“There is surely nothing quite so useless as doing with great efficiency what should not be done at all.” Peter Drucker
Those who have read any of Seth Kahan’s previous books (notably Getting Change Right) already know that he has an insatiable curiosity to understand what works in business, what doesn’t, and why so that he can then share what he has learned with as many people as possible. He is a world-class pragmatist and that is obvious in his latest book in which he explains “how leaders leverage inflection points to drive success.” The former chairman and CEO of Intel, Andy Grove, was probably the first person to popularize the term in his book, Only the Paranoid Survive: How to Exploit the Crisis Points That Challenge Every Company (1996), although it was by then familiar to students of differential calculus. During a presentation at an Intel annual meeting in 1998, Grove explains what he means by strategic inflection points.
“They represent, in my description of it, what happens to a business when a major change takes place in its competitive environment. A major change due to introduction of new technologies. A major change due to the introduction of a different regulatory environment. The major change can be simply a change in the customers’ values, a change in what customers prefer. Almost always it hits the corporation in such a way that those of us in senior management are among the last ones to notice. I’m paraphrasing the words you used in some of your talk, Peter. But what is common to all of them and what is key is that they require a fundamental change in business strategy, and that’s almost a definition of a Strategic Inflection Point. A Strategic Inflection Point is that which causes you to make a fundamental change in business strategy. Nothing less is sufficient.”
I think Getting Innovation Right is Kahan’s most valuable and thus will become his most influential book…thus far. The information, insights, and counsel he provides in it are relevant to almost any organization, whatever its size and nature may be. Moreover, his pragmatic approach to core issues ensures that most of his focus is on what to do and how to do it. For example, consider his brilliant use of reader-friendly devices that include illustrative Figures (23 of them) and data composite Tables (four of them) as well as “Expert Input” contributions in each chapter by real executives in real situations and a “Success Rules” recap at the conclusion of Chapters 1-7.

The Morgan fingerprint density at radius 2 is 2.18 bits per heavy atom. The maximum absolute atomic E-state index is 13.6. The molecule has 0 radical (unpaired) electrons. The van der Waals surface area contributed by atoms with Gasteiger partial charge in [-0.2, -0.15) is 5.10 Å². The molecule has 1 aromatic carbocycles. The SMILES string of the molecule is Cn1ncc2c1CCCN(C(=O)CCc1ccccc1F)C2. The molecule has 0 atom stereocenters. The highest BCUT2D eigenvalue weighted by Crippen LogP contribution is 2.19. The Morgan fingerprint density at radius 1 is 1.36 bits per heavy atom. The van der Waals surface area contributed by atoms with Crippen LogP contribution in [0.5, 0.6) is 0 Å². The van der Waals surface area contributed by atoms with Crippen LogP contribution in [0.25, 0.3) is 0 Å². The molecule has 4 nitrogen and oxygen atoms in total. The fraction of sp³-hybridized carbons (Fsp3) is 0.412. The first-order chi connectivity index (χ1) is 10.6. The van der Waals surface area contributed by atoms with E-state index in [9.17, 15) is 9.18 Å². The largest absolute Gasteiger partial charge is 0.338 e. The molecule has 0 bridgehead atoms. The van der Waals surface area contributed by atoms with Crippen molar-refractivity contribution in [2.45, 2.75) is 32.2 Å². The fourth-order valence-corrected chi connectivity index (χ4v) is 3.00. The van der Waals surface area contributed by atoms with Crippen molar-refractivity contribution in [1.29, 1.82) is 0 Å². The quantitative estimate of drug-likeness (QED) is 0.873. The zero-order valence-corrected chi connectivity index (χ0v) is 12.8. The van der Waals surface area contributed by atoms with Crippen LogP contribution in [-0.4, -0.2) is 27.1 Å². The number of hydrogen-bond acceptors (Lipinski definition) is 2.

Kahan realizes that many (if not most) effirts to crerate a workplace environment within which innovation thrives either fail ort fall far short of original expectations. Why? Reasons vary, of course, but Kahan suggests three likely causes: operational pressures, stress of continuous improvement, and changing dynamics within the given industry and/or competitive marketplace. What he offers is a cohesive, comprehensive, and cost-effective system that — with appropriate modifications, of course — by which business leaders can leverage the inflection points to expand the given customer base. When explaining HOW, Kahan focuses on five factors: (1) Current customer satisfaction, (2) Their desire for whatever is offered, (3) The current reputation of its provider, (4) A value proposition that is both (key descriptives) deliverable and sustainable, and (5) Effective outreach.
These are among the dozens of passages that caught my eye, also listed to suggest the scope of Kahan’s ‘s coverage.
o Four Targets for Innovation Strategy (Pages 7-14)
o Using Inflection Points to Achieve Success (22-31)
o The Three Forces That Jeopardize Innovation (37-44)
o The Three Areas of Focus for Intelligence (66-71)
o Figure 3.1: The Ten Stages of the Customer Journey (78-79)
o Four Techniques for Shifting Perspective (98-106)
o The Four Forces of Disruption (110-114)
o Value Assessments (140-144)
o The Innovation Profit Cycle, The Facets of Value, and The Three Types of Added Value (151-158)
o Creating New Value (175-181)
o The Four Thresholds of Engagement (185-198)
o Build Presence Through Value Pulses (210-217)
Also, these resources:
Appendix A: Sample Business Intelligence Contract (219-222)
Appendix B: High-Level Outline of a Typical Business Plan (223-224)
Appendix C: Simplified Business Plan Financial Model (225-226)
Seth Kahan certainly achieves his ultimate objective: To introduce and explain seven key activities that will help prepare leaders in almost any organization to leverage inflection points to drive its success. By way of review, the activities are (1) pursue inflection points, (2) build innovation capacity, (3) collect intelligence, (4) shift perspective from status quo to what can and should be better, (5) exploit opportunities generated by disruption, (6) create value for all stakeholders, and (7) drive innovation uptake.
With all due respect to the wealth of information, insights, and counsel provided in this book, however, it remains for each reader to determine (a) which of the material is most relevant to the given enterprise and then (b) make a full and shared commitment with colleagues to formulate, implement, and continuously improve a results-driven, high-impact action plan. When embarked on that journey, I hope that will keep Drucker’s observation in mind: “There is surely nothing quite so useless as doing with great efficiency what should not be done at all.”